As I think on the month of December, and the many topics we could choose to write about, I began to feel overwhelmed. Not because of the normal holiday stress, though. I’ve always loved Christmas and my name even means “Christmas Child”. And, although it’s the timeless tradition and ancient holiday trimmings that speaks to me most, I told Inion that I wanted to mesh something old with something new and in doing so, open up a box of Christmas magic.
So, I toyed with the notion of posting the infamous “Yes Virginia, there is a Santa Clause” and putting a modern-day twist to it.
Or perhaps write a post regarding the quaint-Rockwell style, Window Wonderland tradition our town keeps. My daughter was intrigued with the idea of a “Nutcracker” revisiting us this year, while following the productions and reviewing them.
None of it moved me, though. I wanted to find something that really represented a fresh perspective on an old-time Christmas charm.
But, each day I turned on my computer the first thing to catch my eye would be another child murdered, an abuse story regarding the elderly, people losing their homes and jobs; more heartache, more drama, more negativity.
We are in a time when humanity is in a terrible state and the human stain and loss of faith in our fellow man is ever present upon us, reminding us of the evil that lurks within those with a lack of heart. It makes it very hard to find Holiday Cheer, Joy to the World and yes, a Merry Christmas, amidst all this sorrow.
So what’s a writer to do? Well, the answer would come to us when we wandered upon an article which I will be sharing with all of you and encourage you to read if you haven’t already.
The exact type of human interest story that stays with us long after Christmas has passed. The type of story that speaks volumes of the Christmas spirit, or what could be.
A Police Officer, Lawrence DePrimo, was on duty when he noticed a homeless man without shoes, leaning against a building on a cold winter night in New York City. After disappearing for a short time, he came back with a pair of seventy-five dollar, all-weathered-boots, and proceeded to bend down and place the socks on the man’s feet, as well as putting the boots on him.
Ah, at last, the type of act that is forever marked as kind-hearted and genuine. A real Christmas miracle in this day and age. And to make it even more special, the man wasn’t even aware that he was being photographed.
No sooner did we get our teeth around this story and began feeling Father Christmas at our door, we read that the photo was getting an enormous amount of play and was followed by a mixed bitter-sweet response.
Evidently, there’s been several cruel acts and unjustified violence towards the homeless in New York, by police officers no less.
“Man?” said the ghost. “If man you be in heart, not adamant, forbid that wicked cant until you have discovered, what the surplus is, and where it is. Will you decide what men shall live, what men shall die?”
Charles Dickens, A Christmas Story
It’s always sad to witness cruelty by those of power against those who are powerless; the strong against the weak. And to think that anyone could show such dissent to the very people they are sworn to protect and serve, is just horrific.
As I read, their anger began to seep into me and rob me of the joyous spirit that had come over me. And so, I stepped back and began to try and see through the comments and understand how anyone could take such an act of pure selflessness and turn it into a heated feud over whether it was rightly posted and justified by the photographer to believe she witnessed a miracle.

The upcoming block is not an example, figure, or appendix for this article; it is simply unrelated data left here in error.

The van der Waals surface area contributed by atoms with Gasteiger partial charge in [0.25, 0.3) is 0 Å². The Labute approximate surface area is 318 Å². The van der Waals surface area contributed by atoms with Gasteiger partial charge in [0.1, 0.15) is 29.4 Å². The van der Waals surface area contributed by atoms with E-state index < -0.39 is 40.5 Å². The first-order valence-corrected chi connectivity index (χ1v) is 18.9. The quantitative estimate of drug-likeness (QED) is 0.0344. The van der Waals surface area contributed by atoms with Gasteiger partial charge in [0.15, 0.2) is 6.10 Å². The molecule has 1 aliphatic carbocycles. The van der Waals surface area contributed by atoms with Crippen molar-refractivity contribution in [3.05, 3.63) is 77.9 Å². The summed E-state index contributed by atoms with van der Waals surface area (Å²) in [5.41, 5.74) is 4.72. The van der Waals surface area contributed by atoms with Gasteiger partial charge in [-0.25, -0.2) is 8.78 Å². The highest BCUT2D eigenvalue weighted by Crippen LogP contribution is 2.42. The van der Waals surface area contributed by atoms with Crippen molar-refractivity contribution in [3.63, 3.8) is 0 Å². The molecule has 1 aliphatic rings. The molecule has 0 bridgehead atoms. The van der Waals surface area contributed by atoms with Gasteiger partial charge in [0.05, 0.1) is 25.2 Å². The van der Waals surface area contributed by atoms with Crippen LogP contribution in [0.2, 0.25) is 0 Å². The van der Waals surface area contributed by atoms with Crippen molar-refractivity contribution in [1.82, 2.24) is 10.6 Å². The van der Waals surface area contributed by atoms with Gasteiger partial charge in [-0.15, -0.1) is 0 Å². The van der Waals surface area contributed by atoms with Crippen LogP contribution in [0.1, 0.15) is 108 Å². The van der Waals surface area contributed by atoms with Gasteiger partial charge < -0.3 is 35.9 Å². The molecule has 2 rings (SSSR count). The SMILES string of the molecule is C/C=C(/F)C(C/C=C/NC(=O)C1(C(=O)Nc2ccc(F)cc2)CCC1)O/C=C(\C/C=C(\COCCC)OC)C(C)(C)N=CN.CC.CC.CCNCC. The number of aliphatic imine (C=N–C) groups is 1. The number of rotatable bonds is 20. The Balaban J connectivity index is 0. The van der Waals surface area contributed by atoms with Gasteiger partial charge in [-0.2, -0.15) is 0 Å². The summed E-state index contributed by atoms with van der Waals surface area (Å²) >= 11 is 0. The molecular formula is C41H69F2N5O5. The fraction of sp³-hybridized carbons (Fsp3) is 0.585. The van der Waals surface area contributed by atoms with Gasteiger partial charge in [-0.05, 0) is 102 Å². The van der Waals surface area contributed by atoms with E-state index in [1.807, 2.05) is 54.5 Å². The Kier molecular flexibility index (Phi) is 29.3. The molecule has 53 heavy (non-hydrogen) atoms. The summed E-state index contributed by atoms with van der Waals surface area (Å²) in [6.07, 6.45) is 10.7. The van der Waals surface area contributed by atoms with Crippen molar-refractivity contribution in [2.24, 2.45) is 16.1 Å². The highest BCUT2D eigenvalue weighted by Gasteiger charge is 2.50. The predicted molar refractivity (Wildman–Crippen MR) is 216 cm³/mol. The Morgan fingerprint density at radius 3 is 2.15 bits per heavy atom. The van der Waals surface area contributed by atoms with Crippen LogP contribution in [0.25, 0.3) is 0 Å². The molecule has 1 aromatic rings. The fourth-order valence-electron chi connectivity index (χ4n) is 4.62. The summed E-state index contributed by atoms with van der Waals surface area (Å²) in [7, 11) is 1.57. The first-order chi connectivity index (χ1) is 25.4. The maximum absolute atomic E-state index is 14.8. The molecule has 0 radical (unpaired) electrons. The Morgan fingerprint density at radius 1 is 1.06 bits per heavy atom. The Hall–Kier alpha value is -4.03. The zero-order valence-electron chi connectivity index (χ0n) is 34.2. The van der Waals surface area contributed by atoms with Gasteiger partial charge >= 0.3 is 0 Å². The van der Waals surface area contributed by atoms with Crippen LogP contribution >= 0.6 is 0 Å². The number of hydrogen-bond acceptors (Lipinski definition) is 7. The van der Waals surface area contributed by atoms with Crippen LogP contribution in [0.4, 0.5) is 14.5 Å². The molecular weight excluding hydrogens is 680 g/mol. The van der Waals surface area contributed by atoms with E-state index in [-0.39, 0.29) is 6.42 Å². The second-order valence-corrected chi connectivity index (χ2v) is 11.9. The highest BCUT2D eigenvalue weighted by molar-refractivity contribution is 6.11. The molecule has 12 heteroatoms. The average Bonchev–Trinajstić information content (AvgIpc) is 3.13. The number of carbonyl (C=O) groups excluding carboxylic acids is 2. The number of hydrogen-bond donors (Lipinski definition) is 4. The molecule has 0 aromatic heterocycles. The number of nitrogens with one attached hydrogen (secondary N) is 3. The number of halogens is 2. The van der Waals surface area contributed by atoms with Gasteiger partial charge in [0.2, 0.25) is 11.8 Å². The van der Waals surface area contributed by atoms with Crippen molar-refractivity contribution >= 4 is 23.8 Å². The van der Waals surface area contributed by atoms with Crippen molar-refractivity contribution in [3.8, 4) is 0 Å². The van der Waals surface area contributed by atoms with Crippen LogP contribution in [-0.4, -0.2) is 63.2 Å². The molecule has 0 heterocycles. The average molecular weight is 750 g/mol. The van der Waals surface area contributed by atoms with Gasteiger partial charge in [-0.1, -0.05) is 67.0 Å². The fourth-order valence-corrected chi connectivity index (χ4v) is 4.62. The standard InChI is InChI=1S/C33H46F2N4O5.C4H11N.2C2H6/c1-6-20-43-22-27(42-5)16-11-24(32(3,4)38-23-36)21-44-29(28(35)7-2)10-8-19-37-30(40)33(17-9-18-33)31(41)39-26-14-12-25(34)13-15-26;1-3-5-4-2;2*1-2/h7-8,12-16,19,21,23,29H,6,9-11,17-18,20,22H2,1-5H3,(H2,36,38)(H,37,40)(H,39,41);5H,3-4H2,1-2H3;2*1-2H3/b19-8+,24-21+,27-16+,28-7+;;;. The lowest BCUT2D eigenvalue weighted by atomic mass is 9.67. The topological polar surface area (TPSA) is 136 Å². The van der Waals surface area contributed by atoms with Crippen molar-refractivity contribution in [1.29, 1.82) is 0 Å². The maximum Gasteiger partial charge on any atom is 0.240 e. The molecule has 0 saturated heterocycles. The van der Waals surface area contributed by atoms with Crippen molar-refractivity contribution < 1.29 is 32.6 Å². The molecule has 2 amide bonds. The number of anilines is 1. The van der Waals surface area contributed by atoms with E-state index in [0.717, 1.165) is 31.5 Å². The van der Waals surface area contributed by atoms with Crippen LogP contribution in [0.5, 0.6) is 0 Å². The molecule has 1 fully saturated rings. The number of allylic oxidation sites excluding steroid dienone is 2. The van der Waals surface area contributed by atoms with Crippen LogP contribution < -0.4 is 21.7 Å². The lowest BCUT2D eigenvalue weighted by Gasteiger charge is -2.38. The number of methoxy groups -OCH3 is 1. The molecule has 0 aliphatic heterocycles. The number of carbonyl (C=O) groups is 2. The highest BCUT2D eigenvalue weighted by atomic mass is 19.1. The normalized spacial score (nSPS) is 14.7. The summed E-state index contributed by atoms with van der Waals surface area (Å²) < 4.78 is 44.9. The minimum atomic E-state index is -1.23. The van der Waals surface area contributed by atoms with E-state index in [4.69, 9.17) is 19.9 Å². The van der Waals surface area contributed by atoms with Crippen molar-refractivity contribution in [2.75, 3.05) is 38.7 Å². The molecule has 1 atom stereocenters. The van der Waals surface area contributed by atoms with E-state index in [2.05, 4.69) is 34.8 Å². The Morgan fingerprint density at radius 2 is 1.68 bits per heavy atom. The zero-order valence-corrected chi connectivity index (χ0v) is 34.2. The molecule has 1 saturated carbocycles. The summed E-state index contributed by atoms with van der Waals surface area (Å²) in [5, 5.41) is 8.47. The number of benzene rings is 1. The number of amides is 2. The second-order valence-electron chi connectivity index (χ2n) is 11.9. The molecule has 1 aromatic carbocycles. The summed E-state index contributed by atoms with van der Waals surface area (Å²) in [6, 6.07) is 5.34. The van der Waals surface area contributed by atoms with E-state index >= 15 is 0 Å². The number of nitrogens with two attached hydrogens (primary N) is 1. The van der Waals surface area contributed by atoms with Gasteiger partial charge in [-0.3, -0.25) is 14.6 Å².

And the more I thought about it, the angrier I became. Let’s all, just over analyze something, and destroy any chance of having any kind of faith or hope in mankind this holiday season. Though I can honestly say that I understand the reasoning behind their rants, I will not condone it.
There’s talk of the act being used to boost confidence in the officials and diminish the bad publicity accumulated by the men in blue and their past behavior. And that my friends, is walking a thin line. Whether it’s true or not, why would you buy into the secondary act of those playing politics? If the usual treatment upsets you, wouldn’t this be a step in the right direction? Or at least the act itself worthy of individual merit? And at what point can we say, “Things have been righted.”?! Should we?!
We should always strive for more when dealing with matters of the heart and charity towards our brothers and sisters. But, we also need to remember that a handful of people don’t represent a group. I have that problem as you can see in my words, at the beginning of this post; judging the state of mankind and the entire world by what the media chooses to show me.
It’s an easy trap to fall into if we’re not careful, but when searching for an answer to the truth amidst a sea of media trophies, there’s remarkable stories filled with warmth and human generosity for all to read. Folded into the others and enveloped between the heartache and evil. You just have to be willing to roll up your sleeves and dig through the muck to find them. They’re there! The media just doesn’t want to report them, except for those few times when their doing a holiday special or it benefits their ratings.
If readers have a choice of a wedding or a nasty, public-divorce; a birth or a death; a rape or a women’s shelter opening; a gruesome Hollywood, style murder or a heroic-save, we choose the negative, because it’s in our nature to be cynical and expect the worse from each other.
To those who find fault in the good deed, who judge one act by the others, I would say to you, Change can only come when allowed through it’s first door. Let go of your fears and anger to hold onto what’s good. Believe me, we know what shape were in. And it’s that fear that makes us all guarded. But, history has taught us that one person, one act, one single ripple in the pond can create change. A contagious wave that has the potential to roll through us and inspire the type of change that is sorely needed.